Children whose mothers have one or two drinks per week during pregnancy are not at any greater risk for developing behavioral or cognitive problems than children whose mothers abstained completely, according to a new study from British scientists.

Researchers used data from 11,513 children who were part of the U.K. Millennium Cohort Study. They surveyed mothers on the amounts of alcohol they consumed during pregnancy , and followed up with the children at ages 9 months and 3 and 5 years. During home visits, behavior assessments were done with parents, and cognitive tests were done on the children.

The researchers previously published their results after assessments on the then-3-year-old children, showing no disadvantage for those whose mothers drank lightly during pregnancy. The new study addressed concerns that the effects of prenatal alcohol consumption would show up later in a child's life.

“The findings of this paper and our previous work suggest that, up to the age of 5 years, there is no increased risk of poor socioemotional or cognitive developmental outcomes in children born to mothers who drank not more than 1 or 2 units of alcohol per week during pregnancy,” said the authors, who were led by Yvonne Kelly of the department of epidemiology and public health at University College London.

Children born to light drinkers were actually found to perform better on cognitive tests than mothers who abstained entirely, but those differences were erased when socioeconomic status was taken into account.

Drinking during pregnancy has been an issue with some debate. While heavy drinking during pregnancy has been shown to harm the fetus, the effects of small amounts of alcohol have been less clear. A similar debate has occurred with drinking while breastfeeding.

Many women follow the advice that some recommend — without knowing a safe dose, women should avoid alcohol altogether while pregnant.

“The guideline is that there is no safe amount of alcohol,” said Dr. Renee Turchi, medical director of special programs at St. Christopher's Hospital for Children in Philadelphia. “If you're pregnant or think that you could be pregnant, do not consume any alcohol.”

Turchi, who serves on the American Academy of Pediatrics panels for children with disabilities and fetal alcohol spectrum disorder, expressed concern that researchers may have missed some possible deficits in children whose mothers consumed alcohol.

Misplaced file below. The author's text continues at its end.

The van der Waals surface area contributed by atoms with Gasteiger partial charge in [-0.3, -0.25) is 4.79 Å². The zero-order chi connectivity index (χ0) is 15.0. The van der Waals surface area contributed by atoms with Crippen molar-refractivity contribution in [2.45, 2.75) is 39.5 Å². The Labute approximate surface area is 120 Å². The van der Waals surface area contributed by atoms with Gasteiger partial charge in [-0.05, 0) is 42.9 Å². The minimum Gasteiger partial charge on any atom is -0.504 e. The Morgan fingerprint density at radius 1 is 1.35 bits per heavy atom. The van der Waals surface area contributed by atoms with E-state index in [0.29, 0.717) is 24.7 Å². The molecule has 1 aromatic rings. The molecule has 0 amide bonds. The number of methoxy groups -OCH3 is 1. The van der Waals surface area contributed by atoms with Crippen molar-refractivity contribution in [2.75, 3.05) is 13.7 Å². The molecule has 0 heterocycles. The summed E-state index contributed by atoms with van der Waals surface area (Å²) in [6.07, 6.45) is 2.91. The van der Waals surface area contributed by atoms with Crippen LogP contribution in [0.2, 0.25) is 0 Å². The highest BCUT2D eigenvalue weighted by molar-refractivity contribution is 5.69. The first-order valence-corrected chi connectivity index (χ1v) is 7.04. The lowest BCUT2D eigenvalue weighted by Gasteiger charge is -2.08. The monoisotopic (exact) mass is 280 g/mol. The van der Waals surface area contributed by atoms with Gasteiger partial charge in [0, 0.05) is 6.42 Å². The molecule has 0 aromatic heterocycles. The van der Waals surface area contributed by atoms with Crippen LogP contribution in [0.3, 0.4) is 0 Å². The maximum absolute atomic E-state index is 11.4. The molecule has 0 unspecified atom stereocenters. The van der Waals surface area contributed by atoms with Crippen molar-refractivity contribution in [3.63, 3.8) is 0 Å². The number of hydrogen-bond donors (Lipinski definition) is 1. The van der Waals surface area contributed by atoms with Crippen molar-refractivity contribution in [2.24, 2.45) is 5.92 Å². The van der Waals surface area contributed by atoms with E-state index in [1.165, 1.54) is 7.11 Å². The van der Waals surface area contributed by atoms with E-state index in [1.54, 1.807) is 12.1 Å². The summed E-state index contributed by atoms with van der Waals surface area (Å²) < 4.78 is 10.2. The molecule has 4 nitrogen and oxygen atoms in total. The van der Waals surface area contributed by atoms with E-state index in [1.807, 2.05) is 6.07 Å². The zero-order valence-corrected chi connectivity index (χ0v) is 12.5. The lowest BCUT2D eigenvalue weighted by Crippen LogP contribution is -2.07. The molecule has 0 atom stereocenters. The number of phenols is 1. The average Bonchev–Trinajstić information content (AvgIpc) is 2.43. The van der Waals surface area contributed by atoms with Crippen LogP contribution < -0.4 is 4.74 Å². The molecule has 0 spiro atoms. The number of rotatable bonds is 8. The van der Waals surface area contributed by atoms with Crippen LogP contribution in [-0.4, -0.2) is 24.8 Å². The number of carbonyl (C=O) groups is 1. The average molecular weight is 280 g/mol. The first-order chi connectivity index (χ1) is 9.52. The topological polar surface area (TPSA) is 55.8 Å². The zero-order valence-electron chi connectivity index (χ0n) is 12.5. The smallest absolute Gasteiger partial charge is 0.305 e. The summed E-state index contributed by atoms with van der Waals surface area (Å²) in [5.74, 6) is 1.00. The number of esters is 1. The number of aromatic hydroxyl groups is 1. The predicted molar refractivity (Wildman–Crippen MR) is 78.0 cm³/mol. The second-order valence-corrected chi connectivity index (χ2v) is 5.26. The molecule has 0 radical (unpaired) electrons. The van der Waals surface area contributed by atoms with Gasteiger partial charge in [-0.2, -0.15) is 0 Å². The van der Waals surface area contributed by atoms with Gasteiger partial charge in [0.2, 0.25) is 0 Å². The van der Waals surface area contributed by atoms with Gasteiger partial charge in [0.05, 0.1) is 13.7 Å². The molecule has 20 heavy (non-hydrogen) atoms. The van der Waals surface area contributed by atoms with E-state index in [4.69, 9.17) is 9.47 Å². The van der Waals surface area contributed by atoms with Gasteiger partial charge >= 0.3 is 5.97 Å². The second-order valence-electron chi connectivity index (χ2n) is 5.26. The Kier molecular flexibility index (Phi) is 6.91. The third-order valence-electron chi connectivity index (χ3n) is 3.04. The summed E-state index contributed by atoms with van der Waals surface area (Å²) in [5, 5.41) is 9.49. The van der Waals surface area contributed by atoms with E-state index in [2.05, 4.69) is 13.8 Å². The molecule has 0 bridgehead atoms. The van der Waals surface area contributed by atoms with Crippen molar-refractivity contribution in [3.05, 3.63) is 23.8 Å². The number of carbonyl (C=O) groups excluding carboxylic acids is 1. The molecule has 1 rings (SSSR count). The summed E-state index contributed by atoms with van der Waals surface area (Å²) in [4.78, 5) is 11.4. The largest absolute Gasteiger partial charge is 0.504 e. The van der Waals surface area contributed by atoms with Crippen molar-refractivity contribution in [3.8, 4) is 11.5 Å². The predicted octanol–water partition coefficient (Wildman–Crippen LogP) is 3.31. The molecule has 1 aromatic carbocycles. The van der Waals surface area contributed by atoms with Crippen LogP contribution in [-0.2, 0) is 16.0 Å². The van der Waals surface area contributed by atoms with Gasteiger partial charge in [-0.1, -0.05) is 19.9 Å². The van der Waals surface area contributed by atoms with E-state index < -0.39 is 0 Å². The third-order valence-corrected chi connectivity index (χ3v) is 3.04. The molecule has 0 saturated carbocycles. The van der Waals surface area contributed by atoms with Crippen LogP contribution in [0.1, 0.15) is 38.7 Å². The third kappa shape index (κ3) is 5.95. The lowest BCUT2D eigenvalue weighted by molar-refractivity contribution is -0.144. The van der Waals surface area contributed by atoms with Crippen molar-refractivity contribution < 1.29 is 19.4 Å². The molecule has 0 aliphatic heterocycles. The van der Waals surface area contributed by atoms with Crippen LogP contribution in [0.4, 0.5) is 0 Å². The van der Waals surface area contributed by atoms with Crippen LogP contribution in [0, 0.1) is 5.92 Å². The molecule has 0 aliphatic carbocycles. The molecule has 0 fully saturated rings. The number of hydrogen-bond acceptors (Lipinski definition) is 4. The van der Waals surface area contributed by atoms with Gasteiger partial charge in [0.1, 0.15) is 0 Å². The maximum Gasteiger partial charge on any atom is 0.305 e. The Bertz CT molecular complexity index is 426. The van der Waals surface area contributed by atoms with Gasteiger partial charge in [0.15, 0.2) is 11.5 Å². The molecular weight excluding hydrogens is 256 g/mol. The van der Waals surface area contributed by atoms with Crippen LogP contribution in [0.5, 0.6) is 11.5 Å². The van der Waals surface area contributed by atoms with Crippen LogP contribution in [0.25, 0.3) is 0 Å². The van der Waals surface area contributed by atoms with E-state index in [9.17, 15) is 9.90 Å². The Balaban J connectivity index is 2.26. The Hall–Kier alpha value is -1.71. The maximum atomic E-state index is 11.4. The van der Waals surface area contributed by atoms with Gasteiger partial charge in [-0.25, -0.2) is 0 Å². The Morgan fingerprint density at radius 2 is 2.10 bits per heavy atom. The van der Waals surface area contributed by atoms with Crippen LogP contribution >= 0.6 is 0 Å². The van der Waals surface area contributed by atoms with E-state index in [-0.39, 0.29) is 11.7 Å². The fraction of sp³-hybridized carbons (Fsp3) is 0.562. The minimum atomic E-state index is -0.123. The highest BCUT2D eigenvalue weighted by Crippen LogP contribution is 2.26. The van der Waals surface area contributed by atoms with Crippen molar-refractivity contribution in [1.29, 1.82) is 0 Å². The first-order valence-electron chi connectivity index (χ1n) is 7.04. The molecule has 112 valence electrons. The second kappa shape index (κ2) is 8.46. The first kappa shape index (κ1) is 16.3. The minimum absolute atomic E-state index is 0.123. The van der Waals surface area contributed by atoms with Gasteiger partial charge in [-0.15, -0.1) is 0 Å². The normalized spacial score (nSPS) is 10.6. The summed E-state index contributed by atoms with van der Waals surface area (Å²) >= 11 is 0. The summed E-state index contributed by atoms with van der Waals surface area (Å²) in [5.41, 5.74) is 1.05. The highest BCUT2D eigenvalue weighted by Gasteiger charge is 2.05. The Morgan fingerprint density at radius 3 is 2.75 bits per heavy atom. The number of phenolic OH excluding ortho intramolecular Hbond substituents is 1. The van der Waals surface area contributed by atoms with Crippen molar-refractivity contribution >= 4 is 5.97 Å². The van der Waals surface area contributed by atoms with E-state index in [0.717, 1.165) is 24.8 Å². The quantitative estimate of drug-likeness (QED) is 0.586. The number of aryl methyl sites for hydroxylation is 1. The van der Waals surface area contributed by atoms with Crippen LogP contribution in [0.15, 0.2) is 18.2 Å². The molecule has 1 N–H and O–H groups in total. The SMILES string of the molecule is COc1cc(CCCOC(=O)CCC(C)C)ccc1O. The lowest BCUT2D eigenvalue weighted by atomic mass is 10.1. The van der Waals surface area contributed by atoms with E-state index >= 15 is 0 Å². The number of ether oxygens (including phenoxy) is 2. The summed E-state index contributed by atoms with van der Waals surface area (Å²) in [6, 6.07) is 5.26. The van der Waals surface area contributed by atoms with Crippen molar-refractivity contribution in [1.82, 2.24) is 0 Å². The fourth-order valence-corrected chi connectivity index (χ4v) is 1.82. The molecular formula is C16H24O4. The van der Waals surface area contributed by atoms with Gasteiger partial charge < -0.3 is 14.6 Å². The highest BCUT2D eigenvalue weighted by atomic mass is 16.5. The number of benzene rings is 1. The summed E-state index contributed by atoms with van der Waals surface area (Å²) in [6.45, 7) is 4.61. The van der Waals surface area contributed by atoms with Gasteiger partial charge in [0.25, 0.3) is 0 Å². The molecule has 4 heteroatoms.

“We don't have any information on school performance, which is a big thing for these kids,” Turchi said.

She said some math and conceptual problems may not have been picked up by tests used by the researchers to measure language and visual-spatial relations, and scales for behavior were not used, just interviews with parents.

“Sometimes the effects of alcohol aren't seen until they hit school age,” Turchi said, adding that the findings might be compelling if they continued to older ages in the children.

“I'm not trying to bash these researchers, it's just a very concerning message,” she said.

The study is not the first to give evidence that very light drinking during pregnancy may not harm the baby.

In 1991, Drs. Joel Alpert and Barry Zuckerman of the Boston University School of Medicine wrote an analysis of studies for the journal Pediatrics in Review that stated, “Our conclusion is that there is no measurable or documented risk from this level [two or fewer drinks per day] of drinking during pregnancy. Therefore, by urging well nourished pregnant women to abstain from alcoholic beverages, we may be turning our attention away from negative health behaviors of far greater danger than consuming a glass of wine or its alcoholic equivalent.”

Zuckerman told My Health News Daily that the findings of his study, which was conducted in the early 1980s, supported the findings of the new BMJ study.

“It's certainly consistent with the experience of pregnant women in France and Italy, and certainly the rest of the world,” he said.

While standard guidance in the United States may be to avoid alcohol entirely during pregnancy, Zuckerman said, “I think that's correct, but I think we have data to suggest otherwise and practice around the world that suggests otherwise.”

“I can only show what the study reports. People can debate the science, but they shouldn’t ignore it,” Zuckerman said.

Zuckerman added that there is no indication that heavy alcohol use is okay.

“At the height, when someone's an alcoholic, then you're really talking about a potential problem,” he said.

The results of the new study were published today (Oct. 5) in the Journal of Epidemiology and Community Health, from the British Medical Journal.